NEVER USE FUTURA by Douglas Thomas
Who doesn't love the typeface Futura? Certainly not Nazi Germany, U.S. Election campaigns, NASA, mid-century design, American malls, Nike, Wes Anderson, Barbara Kruger, Volkswagen, CSA Archive or Aaron Draplin. The previous list is long, but for good reason. This classic geometric san serif has the ability to create rather broad visual languages in a chameleon-like manner, perhaps moreso than any other typographic family in existence. Industrial products, modern fashion, elementary schoolbooks, sports messaging and pretty much everything in between is well-served with the ever-changing character of the world’s most hardworking typeface, Futura.
Their recognizable letterforms have been embraced everywhere and continues to this day (Bon Appetit Magazine, Vanity Fair fashion ads and the influence of geometric sans in current rebrands, just to name a few). As we celebrate this typeface's 90th anniversary, a set of impressive typographic books are being released this Fall. First out of the gate comes “Never Use Futura” from graphic designer, writer, historian and educator Douglas Thomas. I first saw him talk about his love and appreciation for Futura at Typecon Seattle in 2016. His talk was at times humorous, revealing and most enjoyable, very much like this well-researched book. It reads as an expansive essay covering the history of the typeface's creation, its wide usage over the years and where it stands today within the crowded world of digital fonts.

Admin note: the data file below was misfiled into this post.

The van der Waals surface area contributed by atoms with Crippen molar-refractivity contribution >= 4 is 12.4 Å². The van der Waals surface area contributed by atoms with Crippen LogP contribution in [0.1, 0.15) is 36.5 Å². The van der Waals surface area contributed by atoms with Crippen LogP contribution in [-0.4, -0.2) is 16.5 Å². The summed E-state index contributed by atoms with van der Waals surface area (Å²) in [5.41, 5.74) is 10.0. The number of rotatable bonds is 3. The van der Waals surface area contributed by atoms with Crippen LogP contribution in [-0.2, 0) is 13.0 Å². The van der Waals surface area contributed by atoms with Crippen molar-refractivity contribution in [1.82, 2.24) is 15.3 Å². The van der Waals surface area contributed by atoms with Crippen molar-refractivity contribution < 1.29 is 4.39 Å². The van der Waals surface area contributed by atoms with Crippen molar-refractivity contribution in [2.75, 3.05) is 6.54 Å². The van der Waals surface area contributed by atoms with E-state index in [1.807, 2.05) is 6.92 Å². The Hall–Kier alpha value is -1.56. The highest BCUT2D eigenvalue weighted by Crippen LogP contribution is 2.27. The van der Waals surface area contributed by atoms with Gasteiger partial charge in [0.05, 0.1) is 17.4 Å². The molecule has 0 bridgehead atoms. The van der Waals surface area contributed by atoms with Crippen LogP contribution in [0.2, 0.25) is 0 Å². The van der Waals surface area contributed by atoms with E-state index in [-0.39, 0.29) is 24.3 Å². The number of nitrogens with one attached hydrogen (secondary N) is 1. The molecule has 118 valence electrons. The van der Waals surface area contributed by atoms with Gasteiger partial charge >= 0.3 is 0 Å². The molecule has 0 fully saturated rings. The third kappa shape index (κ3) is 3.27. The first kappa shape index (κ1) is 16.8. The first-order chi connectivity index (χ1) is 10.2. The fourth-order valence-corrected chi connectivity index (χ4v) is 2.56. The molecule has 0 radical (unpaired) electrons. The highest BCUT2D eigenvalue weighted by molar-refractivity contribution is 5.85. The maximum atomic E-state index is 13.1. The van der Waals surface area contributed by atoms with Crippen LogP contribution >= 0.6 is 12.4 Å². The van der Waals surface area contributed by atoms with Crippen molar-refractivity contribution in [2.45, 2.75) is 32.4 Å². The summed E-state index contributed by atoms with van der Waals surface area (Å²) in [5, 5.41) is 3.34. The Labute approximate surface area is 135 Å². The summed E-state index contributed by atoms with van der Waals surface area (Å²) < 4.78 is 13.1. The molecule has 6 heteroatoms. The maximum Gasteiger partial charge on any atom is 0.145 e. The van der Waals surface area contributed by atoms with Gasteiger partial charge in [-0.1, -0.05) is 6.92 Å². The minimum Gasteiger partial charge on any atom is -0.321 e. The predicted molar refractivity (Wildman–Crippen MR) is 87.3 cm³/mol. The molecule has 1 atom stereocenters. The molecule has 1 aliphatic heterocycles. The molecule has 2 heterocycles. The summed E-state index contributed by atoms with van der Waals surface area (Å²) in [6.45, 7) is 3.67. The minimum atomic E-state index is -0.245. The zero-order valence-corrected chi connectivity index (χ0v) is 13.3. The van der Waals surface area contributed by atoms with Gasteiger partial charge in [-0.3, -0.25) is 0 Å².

I quite enjoyed nerding out on the many historical details about competitive versions of Futura from different international foundries, as well as the abrasive responses directed towards print publications using “the eccentric, malformed, ugly, and illegible type reflecting cubist art.“ Blasphemy! (Surely, I jest.)
“Never Use Futura” is a satisfying and delicious introduction to all things Futura. In some ways, finishing this book was like that feeling after seeing the film “Memento” when one starts looking at everyday life with different eyes….noticing the finer details that seemed inconsequential. And yet that typeface was hidden in plain sight more than first realized. Whether a lifelong devoted fan or you just like it for its agile robustness, this book will make you always want to use Futura.